Chinese New Year special

This week, we bring you a post inspired by Chinese New Year – recommendations for some of the best Asian-inspired fantasy and science fiction around. Some we suspect will be familiar, some will be brand new, and some will take you by surprise. Gong Xi Fa Cai!

-Reviews along with a list of some Wuxia and Oriental fantasy

Asian inspired (not necessarily set in Asia) fantasy novels

-A discussion by The Guardian of three of the best recent Asian fantasy series

-An exhaustive list of fantasy titles from all over the world, sorted by culture or nation

Wall Street Journal interviews Cixin Liu, author of China’s newest best-selling science fiction book ‘The Three-Body Problem’

 

Bonus fact: Did you know Chinese New Year festivities actually last for 15 days?

Extraterrestrial Culture

Today’s theme was heralded by the arrival of Extraterrestrial Culture Day last week. While the day itself is native to New Mexico, USA, it does give us a chance to talk – or wonder – about what extraterrestrial culture might be like.

-In an attempt to learn more about alien culture: the 7 longest messages sent into space.

-In counterpoint to the above, a discussion of whether we might be shooting ourselves in the foot by transmitting messages.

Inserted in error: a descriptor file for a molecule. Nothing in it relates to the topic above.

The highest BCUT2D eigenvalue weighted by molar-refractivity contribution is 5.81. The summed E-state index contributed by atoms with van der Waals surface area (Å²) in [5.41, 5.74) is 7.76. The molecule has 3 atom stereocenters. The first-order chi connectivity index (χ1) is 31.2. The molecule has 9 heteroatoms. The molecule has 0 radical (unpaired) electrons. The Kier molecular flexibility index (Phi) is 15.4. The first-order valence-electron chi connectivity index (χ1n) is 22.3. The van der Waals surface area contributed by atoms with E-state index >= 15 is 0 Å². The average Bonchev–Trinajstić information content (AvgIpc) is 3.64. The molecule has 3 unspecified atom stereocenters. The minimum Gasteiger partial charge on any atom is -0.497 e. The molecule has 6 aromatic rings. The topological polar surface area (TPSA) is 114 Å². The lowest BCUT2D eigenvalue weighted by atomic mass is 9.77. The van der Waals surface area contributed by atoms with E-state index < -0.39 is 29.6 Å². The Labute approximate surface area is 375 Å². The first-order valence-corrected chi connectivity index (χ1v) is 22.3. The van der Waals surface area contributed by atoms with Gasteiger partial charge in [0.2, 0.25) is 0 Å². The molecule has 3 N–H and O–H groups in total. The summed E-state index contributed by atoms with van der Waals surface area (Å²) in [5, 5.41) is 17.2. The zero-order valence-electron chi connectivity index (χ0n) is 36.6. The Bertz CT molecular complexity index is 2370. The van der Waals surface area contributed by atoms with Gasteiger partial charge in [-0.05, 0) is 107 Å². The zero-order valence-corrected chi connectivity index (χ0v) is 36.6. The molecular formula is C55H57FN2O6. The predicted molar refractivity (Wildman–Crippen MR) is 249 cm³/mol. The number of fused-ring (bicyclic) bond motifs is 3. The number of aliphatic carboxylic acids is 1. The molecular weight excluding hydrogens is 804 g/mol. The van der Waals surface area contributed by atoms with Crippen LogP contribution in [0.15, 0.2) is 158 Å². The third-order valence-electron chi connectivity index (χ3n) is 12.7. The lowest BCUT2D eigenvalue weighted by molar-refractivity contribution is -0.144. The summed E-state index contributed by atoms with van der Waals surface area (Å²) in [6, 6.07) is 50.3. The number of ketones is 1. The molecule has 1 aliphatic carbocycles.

-Speaking of alien culture, the last wishes of deceased author of the Culture series, Iain M Banks, were recently released: that the series be continued by his friend Ken MacLeod.

-A summary of some interesting and well-realised aliens and their cultures from the last 70 years.

Aurealis #77 is out!

The first issue in Aurealis’ 25th year, Aurealis #77 is a feast of the eerie, the unsettling and the other side of ordinary. ‘Like a Boojum’ by Simon Petrie takes us to a world where the exotic is familiar and the familiar is not to be trusted.

‘The Death of Glinda, the Good Witch’ by Rebecca-Anne C Do Rozario probes and questions until reality itself is in question.

Lachlan Walter’s exploration of the often troubling amalgamation of SF movies and Western movies is illuminating and fun, while our regular roll-out of reviews has some important pointers to good SpecFic reading.

Aurealis – not to be missed.